(2 minute read)
In a previous post I talked about Freud’s summary of life: “Love and work, work and love, that’s all there is.” And indeed, for people who have no one, or nothing to love, and have no role in the world that is valued by society (whether paid or unpaid, in the home or outside), it is difficult to be content.
I sometimes tell my clients that life is like a three legged stool: Love and work comprise the first two legs, while friendship and social relationships is the third. Now, of course, any of us can get along for a while with just one of these. We can all think of people who focus exclusively on their career, for whom climbing the corporate, professional or academic ladder is everything, and for whom a close relationship with a spouse, children or friends are ‘nice to haves’, but by no means essential. Their identity, self worth and well being are wrapped up firmly in what they do, and that’s all they need, at least for many years.
Similarly, there are people for whom love is the driving force. Sometimes that is romantic love, where one half of the partnership finds meaning in life through subordinating their own needs to those of their partner. Often it’s love for children, where a parent (generally the mother) is entirely focused on the well being of their offspring. Occasionally it’s caring for aging parents to the exclusion of their own needs.
The problem with relying on any one leg of the stool and allowing one or both of the other legs to become fragile or even disappear entirely, is that stools are only stable when they have three legs. And I’d suggest that we are only stable when we have all three — work, love and friendship — in our lives. Why is that? Because sooner or later, someone or something is going to kick one of those legs out from under us.
For those who are entirely devoted to work — jobs and careers don’t last forever. Even if we’re self employed, the day will come when we just can’t do what we used to. We’re fired, forced into partial or full retirement, or hang on, unwilling to recognize what others can see clearly: that we’re doing a less and less effective job. Eventually we are pushed out, or forced to recognize our incompetence.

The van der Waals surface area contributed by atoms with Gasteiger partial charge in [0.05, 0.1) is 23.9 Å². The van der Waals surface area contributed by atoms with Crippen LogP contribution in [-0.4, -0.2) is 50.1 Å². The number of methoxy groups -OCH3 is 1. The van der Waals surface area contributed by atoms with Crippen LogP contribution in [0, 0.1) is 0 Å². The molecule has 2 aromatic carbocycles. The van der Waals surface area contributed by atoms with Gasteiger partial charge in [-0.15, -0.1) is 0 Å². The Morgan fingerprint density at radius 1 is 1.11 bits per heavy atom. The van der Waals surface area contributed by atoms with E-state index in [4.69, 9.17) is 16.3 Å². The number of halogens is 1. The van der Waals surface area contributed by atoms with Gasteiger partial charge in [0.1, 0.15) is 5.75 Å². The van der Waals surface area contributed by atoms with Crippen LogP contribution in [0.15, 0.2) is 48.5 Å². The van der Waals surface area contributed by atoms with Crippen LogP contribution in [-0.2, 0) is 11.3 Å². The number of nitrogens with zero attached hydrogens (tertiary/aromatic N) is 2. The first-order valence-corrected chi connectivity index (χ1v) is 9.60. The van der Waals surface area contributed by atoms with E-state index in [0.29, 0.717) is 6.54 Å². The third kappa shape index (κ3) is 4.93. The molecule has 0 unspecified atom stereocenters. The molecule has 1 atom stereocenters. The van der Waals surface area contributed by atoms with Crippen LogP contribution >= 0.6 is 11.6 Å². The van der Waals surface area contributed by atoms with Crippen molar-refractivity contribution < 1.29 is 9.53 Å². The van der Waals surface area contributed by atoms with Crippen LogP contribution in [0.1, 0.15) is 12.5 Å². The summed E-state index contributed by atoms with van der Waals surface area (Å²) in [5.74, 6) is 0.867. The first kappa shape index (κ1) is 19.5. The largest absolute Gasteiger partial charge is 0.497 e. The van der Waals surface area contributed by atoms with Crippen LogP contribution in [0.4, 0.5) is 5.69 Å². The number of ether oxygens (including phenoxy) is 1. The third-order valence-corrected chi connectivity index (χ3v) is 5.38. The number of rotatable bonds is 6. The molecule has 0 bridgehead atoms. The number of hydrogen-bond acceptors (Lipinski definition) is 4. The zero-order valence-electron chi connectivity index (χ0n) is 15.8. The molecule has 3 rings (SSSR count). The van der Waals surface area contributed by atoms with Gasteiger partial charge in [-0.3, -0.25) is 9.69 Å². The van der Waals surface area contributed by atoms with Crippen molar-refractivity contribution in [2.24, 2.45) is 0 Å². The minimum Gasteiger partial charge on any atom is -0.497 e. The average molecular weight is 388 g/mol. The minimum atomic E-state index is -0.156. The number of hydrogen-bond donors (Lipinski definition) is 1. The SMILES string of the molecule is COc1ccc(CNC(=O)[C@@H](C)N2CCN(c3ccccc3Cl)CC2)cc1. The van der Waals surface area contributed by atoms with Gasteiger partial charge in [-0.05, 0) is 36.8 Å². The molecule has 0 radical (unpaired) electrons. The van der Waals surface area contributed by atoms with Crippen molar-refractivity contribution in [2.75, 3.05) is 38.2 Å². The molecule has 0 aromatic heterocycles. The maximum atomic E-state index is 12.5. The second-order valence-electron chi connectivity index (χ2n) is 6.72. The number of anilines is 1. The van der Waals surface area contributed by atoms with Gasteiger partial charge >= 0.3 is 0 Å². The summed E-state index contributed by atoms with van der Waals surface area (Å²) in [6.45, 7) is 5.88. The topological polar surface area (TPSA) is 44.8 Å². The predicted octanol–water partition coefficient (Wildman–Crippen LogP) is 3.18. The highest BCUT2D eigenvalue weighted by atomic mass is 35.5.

For those among us who put everything into their romantic relationship, there is always the inevitability of death and the possibility of withering of affection or even divorce. All relationships must come to an end, or at least change. And for those who center their lives around their children, those children eventually go off to build their own lives, or begin to resist our focus on them. Perhaps these children make life choices we disagree with, or cause us to like them less.
We can, of course, survive these shocks and recover from them. But recovery is much faster when there are other supports in our life. The pain of losing a job is cushioned by a romantic partner and friends. The agony of divorce or the death of a spouse is likewise cushioned by supportive friends and the ability to lose oneself — for a while at least — in a rewarding job. And the pain of losing a friend, or being excluded from a social group is also eased by love and work.
And so, as we race through life in a whirlwind of work, romance, child rearing, parties, meals, chores and the like, it’s worthwhile remembering the three legs upon which our long term happiness depends. And if we find we’re too focused on any one of these, and have let others fade, perhaps it would make sense to rebalance a bit.